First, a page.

Stretching training: Biomechanical and physiological adaptations

Flexibility is one of the factors defining the ability to solve any specific movement task. Stretching training is utilized both in elite sports and with health perspectives, but research on the relationships between stretching training, performance and health factors is scarce. These relationships may be hard to elucidate because biomechanical and physiological adaptations to stretching training are not yet well understood.



Place: Norges Idrettshøgskole

Formal title

Effects of long-term stretching training on muscle-tendon morphology, mechanics and function


To examine the effects of long-term stretching training on hamstrings and triceps surae muscle-tendon morphology, mechanics and function.


  • Elite rhythmic gymnasts (study I) and professional ballet dancers (study II), who had undertaken years of systematic stretching, were compared to control subjects with no history of stretching.
  • In a within-subjects randomized controlled trial, healthy, recreationally active adults underwent 24 weeks of stretching training of one leg, while the contralateral leg served as control (study III).
  • The following variables were assessed:
    • Range of motion
    • Self-perceived pain
    • Muscle morphological properties and collagen content
    • Achilles tendon morphological and material properties
    • Passive resistance to stretch
    • EMG amplitude during passive stretching
    • Elongation of MTU components during passive stretching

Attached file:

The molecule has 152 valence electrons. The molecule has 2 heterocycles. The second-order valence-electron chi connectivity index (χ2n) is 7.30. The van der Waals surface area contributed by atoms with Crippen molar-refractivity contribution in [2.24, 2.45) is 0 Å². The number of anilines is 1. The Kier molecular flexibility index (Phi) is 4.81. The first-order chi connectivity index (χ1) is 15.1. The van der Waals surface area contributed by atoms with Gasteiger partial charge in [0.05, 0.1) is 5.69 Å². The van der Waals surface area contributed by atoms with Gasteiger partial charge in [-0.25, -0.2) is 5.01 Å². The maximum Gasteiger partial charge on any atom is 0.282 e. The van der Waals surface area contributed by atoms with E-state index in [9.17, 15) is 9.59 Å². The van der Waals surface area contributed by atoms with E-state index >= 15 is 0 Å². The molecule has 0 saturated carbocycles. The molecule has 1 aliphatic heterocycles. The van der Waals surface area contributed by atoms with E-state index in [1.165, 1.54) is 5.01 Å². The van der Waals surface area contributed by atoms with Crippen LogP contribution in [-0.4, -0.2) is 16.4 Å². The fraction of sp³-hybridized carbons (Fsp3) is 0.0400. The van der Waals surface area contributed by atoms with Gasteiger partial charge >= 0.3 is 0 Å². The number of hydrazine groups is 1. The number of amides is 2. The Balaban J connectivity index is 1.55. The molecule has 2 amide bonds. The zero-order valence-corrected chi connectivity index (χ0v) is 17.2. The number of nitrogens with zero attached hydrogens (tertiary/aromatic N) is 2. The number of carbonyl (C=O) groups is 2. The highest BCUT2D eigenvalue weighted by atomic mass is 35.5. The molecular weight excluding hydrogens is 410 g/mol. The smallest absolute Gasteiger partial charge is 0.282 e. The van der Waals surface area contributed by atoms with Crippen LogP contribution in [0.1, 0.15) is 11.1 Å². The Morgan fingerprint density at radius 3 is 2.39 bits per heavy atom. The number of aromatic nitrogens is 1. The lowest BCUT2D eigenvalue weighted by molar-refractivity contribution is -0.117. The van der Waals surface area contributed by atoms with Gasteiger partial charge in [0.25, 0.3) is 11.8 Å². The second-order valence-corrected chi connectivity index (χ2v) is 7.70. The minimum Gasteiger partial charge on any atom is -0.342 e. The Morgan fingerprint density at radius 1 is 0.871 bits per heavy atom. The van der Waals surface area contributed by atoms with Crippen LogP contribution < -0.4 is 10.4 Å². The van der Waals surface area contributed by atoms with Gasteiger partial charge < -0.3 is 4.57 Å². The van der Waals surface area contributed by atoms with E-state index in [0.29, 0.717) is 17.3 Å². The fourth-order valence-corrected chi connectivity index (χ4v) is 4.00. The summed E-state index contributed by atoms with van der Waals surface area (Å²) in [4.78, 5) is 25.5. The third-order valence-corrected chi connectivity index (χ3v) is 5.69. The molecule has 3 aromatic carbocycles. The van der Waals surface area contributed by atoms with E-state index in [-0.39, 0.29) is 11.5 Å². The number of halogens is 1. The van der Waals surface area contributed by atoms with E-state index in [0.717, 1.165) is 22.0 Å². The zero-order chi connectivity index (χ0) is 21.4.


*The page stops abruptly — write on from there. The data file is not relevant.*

• Tendon stiffness
    • Contractile function


Altogether, the studies demonstrate that joint range of motion (ROM) is associated with a number of morphological, mechanical and neural factors, many of which were modified with 24 weeks of stretching. Specifically, passive resistance to stretch was lower in subjects with greater ROM (gymnasts and dancers), and in the group that stretched for 24 weeks, passive resistance of the plantar flexors was reduced. Maximally tolerated passive torque was increased after 24 weeks of stretching. The role of neural factors in determining ROM was underscored by lower electromyographic amplitudes (EMG) at standardized joint angles in ballet dancers, by reduced EMG at standardized angles after 24 weeks of stretching, and by bilateral changes in ROM, passive resistance, EMG and tissue elongation after 24 weeks of stretching. Ballet dancers had longer gastrocnemius medialis muscle fascicles and longer and more compliant Achilles tendons, but neither of these variables nor the amount of intramuscular collagen were altered by 24 weeks of stretching. Hence, this thesis does not provide direct evidence of morphological adaptations. However, the changes in passive resistance after 24 weeks of stretching cannot fully be explained by the observed changes in neural activation, and 24 weeks of stretching led to bilateral increases in tendon elongation, observed using two different methods. These findings may represent genuine structural adaptations, but further research is needed to confirm this.

The gymnasts presented specialized contractile properties, producing greater work, reaching peak knee flexion torque with the knee more extended and displaying a greater functional ROM, despite similar strength compared to controls. Such differences were not evident in dancers. However, 24 weeks of stretching shifted angle of peak torque to a more dorsiflexed ankle angle.

In conclusion, the present thesis shows that long term stretching training leads to neural adaptations and probably structural adaptations, which together translate into altered mechanical properties and have the potential to modify contractile function. The role of central mechanisms for increases in ROM was confirmed by bilateral responses to 24 weeks of stretching, which had previously not been demonstrated

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